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Industry R&D cuts threaten US innovation, warns NSB

The United States’ capacity to innovate is in serious jeopardy, according to a National Science Board (NSB) report which said US businesses cut investment in research and development (R&D) by 5 per cent, or $12 billion, between 2008 and 2009.

Private sector support for R&D fell from $259bn to $247bn during that period, the NSB said in a companion report to the National Science Foundation’s (NSF) Science and Engineering Indicators.

“That decline, coupled with increased hiring of R&D workers outside the US by US-based multinational corporations, represent unfavorable indicators for business sector participation in US R&D,” the NSF’s governing board cautioned in its 16 July report.

Since business investment fosters innovation in high-growth, high-salaried, hi- tech industries, these shifts in business R&D participation could have profound implications for the vitality of the US “innovation ecosystem,” the NSB suggested.

The NSB noted that US private venture capital investment in select science and technology industries fell from $43bn in 2000 to less than $10bn in 2010.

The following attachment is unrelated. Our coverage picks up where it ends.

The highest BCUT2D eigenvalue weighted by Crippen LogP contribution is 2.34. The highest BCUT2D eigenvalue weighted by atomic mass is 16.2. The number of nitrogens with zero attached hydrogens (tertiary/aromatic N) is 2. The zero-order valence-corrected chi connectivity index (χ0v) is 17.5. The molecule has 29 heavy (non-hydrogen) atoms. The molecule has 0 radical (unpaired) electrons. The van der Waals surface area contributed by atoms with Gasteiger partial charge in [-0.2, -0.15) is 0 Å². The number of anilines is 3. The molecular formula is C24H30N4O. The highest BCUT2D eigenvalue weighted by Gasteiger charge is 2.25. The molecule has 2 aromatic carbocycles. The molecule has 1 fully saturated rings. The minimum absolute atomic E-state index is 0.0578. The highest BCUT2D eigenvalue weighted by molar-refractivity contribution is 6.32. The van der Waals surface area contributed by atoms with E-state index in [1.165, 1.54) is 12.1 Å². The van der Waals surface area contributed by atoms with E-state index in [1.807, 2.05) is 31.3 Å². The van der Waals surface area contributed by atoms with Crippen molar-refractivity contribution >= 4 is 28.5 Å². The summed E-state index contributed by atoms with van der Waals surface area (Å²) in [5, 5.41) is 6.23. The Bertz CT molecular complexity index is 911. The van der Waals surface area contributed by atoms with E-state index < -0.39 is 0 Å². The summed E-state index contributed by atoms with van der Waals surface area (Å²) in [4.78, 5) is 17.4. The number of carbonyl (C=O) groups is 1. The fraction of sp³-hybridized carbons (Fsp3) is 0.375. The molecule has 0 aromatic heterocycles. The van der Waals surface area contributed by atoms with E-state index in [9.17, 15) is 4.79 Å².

“Private-sector R&D investment is sensitive to economic trends,” said Arthur Reilly, a former senior director for strategic technology policy at Cisco Systems. “During recessions, it’s not surprising that businesses would spend less. But the volatility also reflected shifts of private equity, venture capital and angel funding from early stage investment to the less risky late-stage investment,” added Reilly, who led the report’s development.

Another area of concern highlighted by the NSB involves trends in the government’s capacity to educate and train the R&D workforce. State funding for major public research universities declined by an inflation-adjusted 10 per cent between 2002 and 2010, or by 20 per cent on a per-student basis, the board noted. At the same time, it said, federal government investment in academic R&D faces uncertainties due to future budget constraints.

“Today, the United States finds itself in a long-distance race to sustain its essential global advantage in science and engineering (S&E) human resources and our leadership in science and technology, even as attractive and competitive alternatives for education and jobs are increasing around the world for S&E talent,” said José-Marie Griffiths, a former NSB member who is vice president for academic affairs at Bryant University.

Not all the news in the board’s report was negative. For example, it found that total US R&D has grown nearly uninterrupted since 1953, with significant increases from both the private sector and the federal government. In addition, although the annual growth of the S&E workforce has slowed to 1.4 per cent during the last decade, the NSB said that figure far exceeds the 0.2 per cent growth in overall jobs in the nation.

Furthermore, it noted that unemployment is lower among S&E degree-holders and workers in S&E occupations than in other fields, and salaries tend to be higher.